Ellen Lyle was like a lot of people who want to help the environment, live a sustainable life and reduce her carbon footprint – she found it hard to trust products or services that claimed to be environmentally friendly or eco-aware.
Rather than focus on the problems, Lyle decided to come up with a solution. The result is Pink Elephant Products and Events, a Detroit-based store. Pink Elephant manufactures and sells products from cleaning suppliers to household products to cosmetics online as well at its storefront in Detroit’s North End.
Pink Elephant is what is known as a triple-bottom line social company, focusing on People, Planet and Profit all at the same time. Lyle emphasizes that Pink Elephant practices 100% ingredient disclosure, meaning everything it sells and promotes is not “Greenwashed.” Rather, people can trust these ingredients are truly safe for the environment.
“I have a vision – I see how everything is connected,” Lyle said. “It’s all part of a larger vision of closing the loop” between what people say they’re going to do and what they actually can do when it comes to reduce, reuse and recycling.
Along with its retail products, Pink Elephant also runs a recycling program that takes in materials that don’t go into curbside municipal bins (‘unrecyclable’ items) in partnership with Terracycle, The Carton Council and other commercial recyclers.
Lyle also supplies products to small businesses around Metro Detroit that want to be eco-friendly in real and substantial ways. One example is The Commons Laundromat, which uses Pink Elephant’s laundry products. Lyle also has a partnership with Midtown Composting to offer both in-store drop off of compostable products and pick up of finished compost.
She even has a refilling station in her store so customers can bring back their bottles (made of Amber glass) and refill them with cleaning products.
“Partnerships are critical to what we do,” Lyle said.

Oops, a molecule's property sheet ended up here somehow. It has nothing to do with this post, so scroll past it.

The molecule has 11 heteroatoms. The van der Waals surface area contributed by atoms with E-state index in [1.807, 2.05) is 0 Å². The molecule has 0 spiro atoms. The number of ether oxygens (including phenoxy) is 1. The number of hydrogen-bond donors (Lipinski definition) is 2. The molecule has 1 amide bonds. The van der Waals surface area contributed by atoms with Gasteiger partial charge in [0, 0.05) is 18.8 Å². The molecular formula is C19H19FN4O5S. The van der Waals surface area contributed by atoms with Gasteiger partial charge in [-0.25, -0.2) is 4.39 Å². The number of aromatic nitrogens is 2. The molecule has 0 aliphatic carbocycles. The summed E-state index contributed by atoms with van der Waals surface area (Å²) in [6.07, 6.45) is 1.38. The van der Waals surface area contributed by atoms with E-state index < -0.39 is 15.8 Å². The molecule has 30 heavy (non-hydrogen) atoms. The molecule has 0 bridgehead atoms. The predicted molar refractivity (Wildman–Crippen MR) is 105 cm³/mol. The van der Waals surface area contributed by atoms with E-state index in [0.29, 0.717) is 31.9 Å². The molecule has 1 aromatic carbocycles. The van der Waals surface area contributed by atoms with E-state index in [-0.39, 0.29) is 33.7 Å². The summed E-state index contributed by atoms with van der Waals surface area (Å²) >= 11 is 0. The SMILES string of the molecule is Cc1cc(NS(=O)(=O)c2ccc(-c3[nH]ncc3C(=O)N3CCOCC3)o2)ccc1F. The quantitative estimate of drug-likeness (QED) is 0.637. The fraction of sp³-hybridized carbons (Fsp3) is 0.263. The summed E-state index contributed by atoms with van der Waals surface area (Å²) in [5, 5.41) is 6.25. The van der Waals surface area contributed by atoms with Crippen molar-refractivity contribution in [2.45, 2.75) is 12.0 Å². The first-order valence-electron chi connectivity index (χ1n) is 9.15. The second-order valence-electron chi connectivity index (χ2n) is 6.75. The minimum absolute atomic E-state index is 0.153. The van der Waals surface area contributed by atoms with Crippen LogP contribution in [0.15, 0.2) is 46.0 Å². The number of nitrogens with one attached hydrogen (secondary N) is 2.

Local and friendly
Her inspiration for the business came after attending various social and business events around Metro Detroit. It was there that she noticed some events weren’t recycling, and there would be trash cans overflowing with plastic bottles or lunch containers. She wanted to provide some way to avoid this outcome, and the rest of the business grew up around that goal of creating a business that could be full circle when it came to environmental products and services.
Lyle, a former science teacher, makes her merchandise at a 200-square-foot space located in Midtown’s Green Garage. She also is founder of Everyday Science for Kids, an educational program in collaboration with Wayne State University’s Department of Chemistry that focuses on consumer product chemistry and the scientific principles at work in our daily lives.
Her interest in that area, as well as packaging, waste management and resource recovery, led to her starting Pink Elephant. She said she chose the name because elephants are playful, strong, matriarchal and form strong bonds socially. Green was a natural choice for the mammal’s body, but it didn’t look right. When she tried pink, Lyle said, it fit because the color is soft and gentle, much like an elephant and her products.
Ultimately, Lyle said her goal is to make recycling or finding sustainable ways to use and reuse products both financially smart and perfectly normal.
“It is still at the point where it feels like something ‘extra’ for a business – we don’t want it to feel like it is discretionary,” Lyle said. “You don’t have to be green or a sustainable company to do this. That’s why we’re here to help you figure it all out.”